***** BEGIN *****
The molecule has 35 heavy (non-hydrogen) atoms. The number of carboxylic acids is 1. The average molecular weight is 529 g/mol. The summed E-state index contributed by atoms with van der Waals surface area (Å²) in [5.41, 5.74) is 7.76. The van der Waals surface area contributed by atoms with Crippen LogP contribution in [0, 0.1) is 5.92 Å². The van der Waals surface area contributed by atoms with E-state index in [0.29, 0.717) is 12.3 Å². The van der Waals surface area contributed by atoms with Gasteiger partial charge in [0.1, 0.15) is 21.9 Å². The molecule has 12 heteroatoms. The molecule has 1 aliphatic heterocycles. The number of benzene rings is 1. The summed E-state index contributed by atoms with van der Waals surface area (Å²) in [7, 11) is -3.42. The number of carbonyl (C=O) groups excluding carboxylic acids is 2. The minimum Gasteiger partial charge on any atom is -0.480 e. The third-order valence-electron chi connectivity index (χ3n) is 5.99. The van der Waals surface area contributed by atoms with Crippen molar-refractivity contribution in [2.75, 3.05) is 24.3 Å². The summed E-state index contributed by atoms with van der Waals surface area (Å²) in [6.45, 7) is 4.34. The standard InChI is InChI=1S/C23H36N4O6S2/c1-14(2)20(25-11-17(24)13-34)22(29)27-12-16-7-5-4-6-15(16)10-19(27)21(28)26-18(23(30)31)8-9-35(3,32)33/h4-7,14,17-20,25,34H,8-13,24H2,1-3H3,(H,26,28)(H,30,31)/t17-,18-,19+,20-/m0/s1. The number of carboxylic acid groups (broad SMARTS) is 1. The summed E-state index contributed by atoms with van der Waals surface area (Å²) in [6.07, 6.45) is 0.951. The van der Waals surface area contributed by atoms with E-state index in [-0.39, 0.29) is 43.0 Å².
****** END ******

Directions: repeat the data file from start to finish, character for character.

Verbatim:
The molecule has 35 heavy (non-hydrogen) atoms. The number of carboxylic acids is 1. The average molecular weight is 529 g/mol. The summed E-state index contributed by atoms with van der Waals surface area (Å²) in [5.41, 5.74) is 7.76. The van der Waals surface area contributed by atoms with Crippen LogP contribution in [0, 0.1) is 5.92 Å². The van der Waals surface area contributed by atoms with E-state index in [0.29, 0.717) is 12.3 Å². The van der Waals surface area contributed by atoms with Gasteiger partial charge in [0.1, 0.15) is 21.9 Å². The molecule has 12 heteroatoms. The molecule has 1 aliphatic heterocycles. The number of benzene rings is 1. The summed E-state index contributed by atoms with van der Waals surface area (Å²) in [7, 11) is -3.42. The number of carbonyl (C=O) groups excluding carboxylic acids is 2. The minimum Gasteiger partial charge on any atom is -0.480 e. The third-order valence-electron chi connectivity index (χ3n) is 5.99. The van der Waals surface area contributed by atoms with Crippen molar-refractivity contribution in [2.75, 3.05) is 24.3 Å². The summed E-state index contributed by atoms with van der Waals surface area (Å²) in [6.45, 7) is 4.34. The standard InChI is InChI=1S/C23H36N4O6S2/c1-14(2)20(25-11-17(24)13-34)22(29)27-12-16-7-5-4-6-15(16)10-19(27)21(28)26-18(23(30)31)8-9-35(3,32)33/h4-7,14,17-20,25,34H,8-13,24H2,1-3H3,(H,26,28)(H,30,31)/t17-,18-,19+,20-/m0/s1. The number of carboxylic acid groups (broad SMARTS) is 1. The summed E-state index contributed by atoms with van der Waals surface area (Å²) in [6.07, 6.45) is 0.951. The van der Waals surface area contributed by atoms with E-state index in [-0.39, 0.29) is 43.0 Å².